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Pre-travel Tips

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Some Other Practical Issues Concerning Your Trip
 

Telephone, Telegram and Telex
Direct phones are very common in China. Usually you can easily call from your room in a hotel, or go to a public telephone booth by street. In some large cities, You can now buy IP phone cards which can save you a lot of the usual fee. Large hotels, post offices and telecommunication centers provide telegram and telex services. In China, you will find cellphones are so common that even a school kid may use it in front of you. If you will be travelling in China for more than 10 days on your own, it is advisable that you purchase a Chines cellphone card to be installed into your own cellphone. That way, things will get much easier for you in many aspects.

Safety
China has a low crime rate, comparing with a lot of other countries; however crime has increased in the past few years, principally in the major cities. Foreigners have seldom been victims of violent crime. It is still wise to be cautious with your personal possession in public place. There are pickpockets active in crowded areas such as stations, markets, shopping areas, etc. Do not show off your money in public. Use your safe in the hotel room and don't bring too much cash with you when you don't need it. If there is any problem, report to the hotel or police immediately.

Emergency Call
If you need emergency services in China, please dial:

114 for local directory assistance
113,173 for long-distance assistance
115 for international assistance
110 for police hotline
119 for fire hotline
112 for medical aid

Rescue
CNTA Department of General Coordination Affairs
Tel: (010) 65201622, (010) 65201623
Fax: (010) 65122096

International Assistance, MOH
Tel: (010) 64001746
Fax: (010) 64001737

International Medical Center, Beijing
Tel: (010) 64651561 (010) 64651562
Fax: (010) 64651984

International AEA
Tel: (010) 64629100 (010) 64629112
Fax: (010) 64629111

INTERNATIONAL SOS ASSISTANCE (SOS)
Tel: (010) 65003419 (010) 65003388
Fax: (010) 65016048

Workdays in China
Governments of all levels and companies in China follow the five-day week system. Working hours are 8 hours a day, normally from 8 a.m. to 5 p.m. with one hour break for lunch. All the government offices, institutions, schools,hospitals and other units do not work on Saturdays and Sundays, except some factories whose "weekends" may be within the week to avoid the electricity high peak. The emergency clinic is open when the hospital is closed. Shops are open everyday, normally from 8:30 a.m. to 9 p.m.

It is customary for people to "borrow" weekends to make the three-day holiday into a week-long holiday.

Restricted Areas
Visitors to China should be aware that Chinese regulations strictly prohibit travel in "closed" areas without special permission. However, over 1,200 cities and areas in China are open to visitors without special travel permits, including most major scenic and historical sites. If you need to know if an area is open to travel without a permit, seek advice from the nearest Chinese embassy or consulate, or, if you are already in China, from the local Chinese public security bureau.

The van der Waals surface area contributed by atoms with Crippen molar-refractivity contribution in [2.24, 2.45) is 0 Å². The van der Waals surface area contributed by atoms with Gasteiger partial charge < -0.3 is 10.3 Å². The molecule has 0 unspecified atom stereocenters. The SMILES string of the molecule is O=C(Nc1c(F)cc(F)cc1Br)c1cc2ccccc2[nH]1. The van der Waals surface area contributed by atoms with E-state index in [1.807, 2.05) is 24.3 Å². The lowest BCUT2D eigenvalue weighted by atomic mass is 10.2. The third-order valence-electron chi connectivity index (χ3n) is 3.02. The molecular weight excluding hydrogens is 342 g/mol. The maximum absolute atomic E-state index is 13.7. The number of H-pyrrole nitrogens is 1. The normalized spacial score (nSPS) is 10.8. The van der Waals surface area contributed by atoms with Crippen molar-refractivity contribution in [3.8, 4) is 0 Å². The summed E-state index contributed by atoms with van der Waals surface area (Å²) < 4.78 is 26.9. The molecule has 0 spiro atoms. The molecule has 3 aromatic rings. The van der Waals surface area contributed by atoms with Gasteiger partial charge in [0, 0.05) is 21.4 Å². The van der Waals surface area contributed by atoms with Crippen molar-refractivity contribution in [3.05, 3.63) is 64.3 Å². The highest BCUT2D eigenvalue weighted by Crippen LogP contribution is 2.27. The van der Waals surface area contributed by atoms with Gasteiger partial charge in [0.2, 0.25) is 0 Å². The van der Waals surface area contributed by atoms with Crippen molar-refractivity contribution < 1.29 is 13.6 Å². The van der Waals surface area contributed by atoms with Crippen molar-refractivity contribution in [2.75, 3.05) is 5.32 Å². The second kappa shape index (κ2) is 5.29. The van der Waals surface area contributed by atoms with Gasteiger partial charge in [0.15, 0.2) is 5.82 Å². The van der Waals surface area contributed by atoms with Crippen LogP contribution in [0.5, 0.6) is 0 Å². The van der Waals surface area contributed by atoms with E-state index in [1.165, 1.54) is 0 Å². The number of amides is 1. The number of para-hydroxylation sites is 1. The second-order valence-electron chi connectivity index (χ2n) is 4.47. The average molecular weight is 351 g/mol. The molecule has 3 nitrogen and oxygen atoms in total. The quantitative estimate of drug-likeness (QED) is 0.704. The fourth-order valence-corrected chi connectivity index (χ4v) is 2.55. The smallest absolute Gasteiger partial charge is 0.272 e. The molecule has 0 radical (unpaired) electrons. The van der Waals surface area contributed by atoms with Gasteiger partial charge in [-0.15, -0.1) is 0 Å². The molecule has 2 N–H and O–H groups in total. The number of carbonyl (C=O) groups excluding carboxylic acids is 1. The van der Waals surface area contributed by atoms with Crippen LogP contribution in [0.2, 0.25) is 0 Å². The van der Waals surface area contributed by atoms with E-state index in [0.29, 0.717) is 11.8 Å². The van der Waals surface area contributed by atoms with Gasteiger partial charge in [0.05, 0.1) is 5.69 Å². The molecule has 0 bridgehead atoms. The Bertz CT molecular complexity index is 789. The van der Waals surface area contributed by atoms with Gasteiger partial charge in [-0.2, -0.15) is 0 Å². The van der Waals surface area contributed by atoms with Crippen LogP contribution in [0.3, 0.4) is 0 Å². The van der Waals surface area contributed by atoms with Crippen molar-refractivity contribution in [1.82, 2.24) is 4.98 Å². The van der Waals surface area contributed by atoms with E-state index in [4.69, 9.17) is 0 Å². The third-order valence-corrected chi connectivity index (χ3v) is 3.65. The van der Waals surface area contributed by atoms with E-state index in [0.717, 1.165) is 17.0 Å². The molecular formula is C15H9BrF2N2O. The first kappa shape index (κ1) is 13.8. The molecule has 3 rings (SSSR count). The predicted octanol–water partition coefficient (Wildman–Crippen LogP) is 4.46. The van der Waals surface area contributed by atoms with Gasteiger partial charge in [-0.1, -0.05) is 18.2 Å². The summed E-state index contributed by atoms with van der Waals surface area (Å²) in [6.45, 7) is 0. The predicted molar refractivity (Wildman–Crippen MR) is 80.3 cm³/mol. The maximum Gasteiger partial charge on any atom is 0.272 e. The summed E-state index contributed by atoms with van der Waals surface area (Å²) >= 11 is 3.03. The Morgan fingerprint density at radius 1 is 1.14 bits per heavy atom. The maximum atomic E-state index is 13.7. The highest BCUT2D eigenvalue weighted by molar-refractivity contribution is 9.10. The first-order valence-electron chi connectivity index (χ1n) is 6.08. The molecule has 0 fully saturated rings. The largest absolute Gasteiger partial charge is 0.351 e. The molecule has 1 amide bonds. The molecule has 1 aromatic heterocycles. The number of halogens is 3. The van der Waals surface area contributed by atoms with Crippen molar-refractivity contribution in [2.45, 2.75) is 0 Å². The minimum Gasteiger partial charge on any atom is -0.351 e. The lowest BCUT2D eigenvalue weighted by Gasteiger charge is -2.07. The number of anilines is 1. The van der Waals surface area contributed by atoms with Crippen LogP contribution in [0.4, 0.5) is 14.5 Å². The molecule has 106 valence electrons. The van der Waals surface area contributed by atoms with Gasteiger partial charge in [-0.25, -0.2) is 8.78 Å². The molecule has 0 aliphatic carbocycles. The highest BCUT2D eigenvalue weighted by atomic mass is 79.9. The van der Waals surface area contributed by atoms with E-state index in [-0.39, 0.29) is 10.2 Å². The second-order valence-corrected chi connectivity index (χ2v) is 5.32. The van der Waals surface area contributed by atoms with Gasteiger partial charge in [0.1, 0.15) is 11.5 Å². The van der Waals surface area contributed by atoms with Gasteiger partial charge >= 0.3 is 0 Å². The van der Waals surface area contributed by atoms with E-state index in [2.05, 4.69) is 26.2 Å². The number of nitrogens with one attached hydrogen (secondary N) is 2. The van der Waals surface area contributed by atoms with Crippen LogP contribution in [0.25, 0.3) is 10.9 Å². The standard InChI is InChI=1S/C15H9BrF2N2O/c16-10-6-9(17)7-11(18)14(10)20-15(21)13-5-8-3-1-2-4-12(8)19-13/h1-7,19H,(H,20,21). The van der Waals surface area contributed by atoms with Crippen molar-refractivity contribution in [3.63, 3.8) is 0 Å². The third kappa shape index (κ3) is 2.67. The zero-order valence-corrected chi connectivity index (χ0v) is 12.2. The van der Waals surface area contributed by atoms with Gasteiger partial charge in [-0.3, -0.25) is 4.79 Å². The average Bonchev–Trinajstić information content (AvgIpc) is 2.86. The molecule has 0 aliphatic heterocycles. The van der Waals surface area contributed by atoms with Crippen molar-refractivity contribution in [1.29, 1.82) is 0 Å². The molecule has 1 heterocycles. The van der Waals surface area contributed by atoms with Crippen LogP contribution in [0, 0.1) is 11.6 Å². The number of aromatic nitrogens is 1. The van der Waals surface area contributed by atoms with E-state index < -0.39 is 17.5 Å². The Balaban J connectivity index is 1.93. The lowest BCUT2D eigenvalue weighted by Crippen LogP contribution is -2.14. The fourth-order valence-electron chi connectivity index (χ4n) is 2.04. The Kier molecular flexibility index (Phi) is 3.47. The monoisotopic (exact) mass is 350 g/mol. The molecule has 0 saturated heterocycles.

Laundry
The Chinese Laundries are not as popular as in the U.S. There are also no coin-op launduomats. However,laundry services are available at most hotels, usually via the floor attendants. One-day dry cleaning and ironing services are offered at better hotels. Quality of service and price vary. Try a few easily replaceable articles first.

Table Manners
Various customs relate to meal times at the Chinese table. Round dining tables are preferred over rectangular ones as they seat more people and allow diners to face each other without any implicit or explicit status differentiation in seating (such as the western tradition of the head of a household sitting at the 'head' of the table). At a meal, social status is leveled, and all are equal. Metitleimes are the arena for family discussions, though the discussion of 'misfortunate' topics such as death is considered bad manners.

Other bad mannered practices include playing with the chopsticks during a meal (for example banging them on the table), or using a spoon used for personal eating for serving from a communal plate or bowl.

Climate and Clothing
China's climate ranges from year-round tropical heat in Hainan to Siberian conditions in the far north and classic desert weather in the far west. Clothing is usually dictated by the weather. In winter it's a good idea to wear layers of garments - thermal or silk underwear with a sweater and padded jacket - so as to be able to strip down when necessary. Padded jackets and wool-lined boots, in all sizes and styles, are among China's best buys.

In the warm weather clothing should be casual and designed for comfort, without being too revealing. Slacks are still the norm for women in China, and are recommended for strenuous sightseeing. 

Radio and TV
All large hotels in China receive many television channels, including some popular international channels. China Central Television (CCTV) currently has more than 20 channels, broadcasting over 300 hours of programs daily. CCTV-4, 2, 9 and 10 show some English programs every day. CCTV-4 has a 30-minute English language news program at 23:00 every night.

China Radio International broadcasts to the world round-the-clock in 39 foreign languages and four Chinese dialects. Easy FM on 91.5 offers 12 hours of English broadcasting and Western music. This station is also a good source of information on what is happening in Beijing. Five minutes of international and domestic news is broadcast every hour on the hour.

 
 
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